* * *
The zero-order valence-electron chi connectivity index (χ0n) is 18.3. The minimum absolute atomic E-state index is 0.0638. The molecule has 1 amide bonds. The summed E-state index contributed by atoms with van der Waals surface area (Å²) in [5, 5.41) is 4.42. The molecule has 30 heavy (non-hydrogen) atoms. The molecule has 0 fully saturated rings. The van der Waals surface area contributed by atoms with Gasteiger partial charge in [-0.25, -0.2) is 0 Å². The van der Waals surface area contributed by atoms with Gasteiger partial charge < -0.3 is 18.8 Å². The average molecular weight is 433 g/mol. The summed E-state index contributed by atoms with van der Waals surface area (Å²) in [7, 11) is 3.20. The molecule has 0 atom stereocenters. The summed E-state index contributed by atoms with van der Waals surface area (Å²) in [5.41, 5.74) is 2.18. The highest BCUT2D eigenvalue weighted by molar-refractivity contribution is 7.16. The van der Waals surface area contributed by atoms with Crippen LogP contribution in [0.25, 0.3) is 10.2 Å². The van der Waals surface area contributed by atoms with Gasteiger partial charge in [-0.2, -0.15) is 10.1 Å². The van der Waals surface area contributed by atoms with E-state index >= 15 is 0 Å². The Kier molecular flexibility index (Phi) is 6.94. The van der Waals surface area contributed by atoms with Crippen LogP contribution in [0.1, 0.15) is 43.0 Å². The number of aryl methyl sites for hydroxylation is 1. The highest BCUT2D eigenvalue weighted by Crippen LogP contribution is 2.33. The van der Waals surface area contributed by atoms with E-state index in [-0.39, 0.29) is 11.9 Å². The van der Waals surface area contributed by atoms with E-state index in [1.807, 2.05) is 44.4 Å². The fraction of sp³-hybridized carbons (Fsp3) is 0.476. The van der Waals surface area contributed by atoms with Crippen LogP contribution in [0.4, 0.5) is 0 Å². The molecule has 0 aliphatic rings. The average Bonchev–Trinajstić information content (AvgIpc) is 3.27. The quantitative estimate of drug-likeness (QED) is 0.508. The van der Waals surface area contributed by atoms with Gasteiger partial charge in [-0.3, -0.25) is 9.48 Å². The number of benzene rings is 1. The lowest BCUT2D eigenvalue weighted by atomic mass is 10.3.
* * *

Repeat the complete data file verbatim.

The zero-order valence-electron chi connectivity index (χ0n) is 18.3. The minimum absolute atomic E-state index is 0.0638. The molecule has 1 amide bonds. The summed E-state index contributed by atoms with van der Waals surface area (Å²) in [5, 5.41) is 4.42. The molecule has 30 heavy (non-hydrogen) atoms. The molecule has 0 fully saturated rings. The van der Waals surface area contributed by atoms with Gasteiger partial charge in [-0.25, -0.2) is 0 Å². The van der Waals surface area contributed by atoms with Gasteiger partial charge < -0.3 is 18.8 Å². The average molecular weight is 433 g/mol. The summed E-state index contributed by atoms with van der Waals surface area (Å²) in [7, 11) is 3.20. The molecule has 0 atom stereocenters. The summed E-state index contributed by atoms with van der Waals surface area (Å²) in [5.41, 5.74) is 2.18. The highest BCUT2D eigenvalue weighted by molar-refractivity contribution is 7.16. The van der Waals surface area contributed by atoms with Crippen LogP contribution in [0.25, 0.3) is 10.2 Å². The van der Waals surface area contributed by atoms with Gasteiger partial charge in [-0.2, -0.15) is 10.1 Å². The van der Waals surface area contributed by atoms with E-state index >= 15 is 0 Å². The Kier molecular flexibility index (Phi) is 6.94. The van der Waals surface area contributed by atoms with Crippen LogP contribution in [0.1, 0.15) is 43.0 Å². The number of aryl methyl sites for hydroxylation is 1. The highest BCUT2D eigenvalue weighted by Crippen LogP contribution is 2.33. The van der Waals surface area contributed by atoms with E-state index in [-0.39, 0.29) is 11.9 Å². The van der Waals surface area contributed by atoms with E-state index in [1.807, 2.05) is 44.4 Å². The fraction of sp³-hybridized carbons (Fsp3) is 0.476. The van der Waals surface area contributed by atoms with Crippen LogP contribution in [0.4, 0.5) is 0 Å². The molecule has 0 aliphatic rings. The average Bonchev–Trinajstić information content (AvgIpc) is 3.27. The quantitative estimate of drug-likeness (QED) is 0.508. The van der Waals surface area contributed by atoms with Gasteiger partial charge in [-0.3, -0.25) is 9.48 Å². The number of benzene rings is 1. The lowest BCUT2D eigenvalue weighted by atomic mass is 10.3.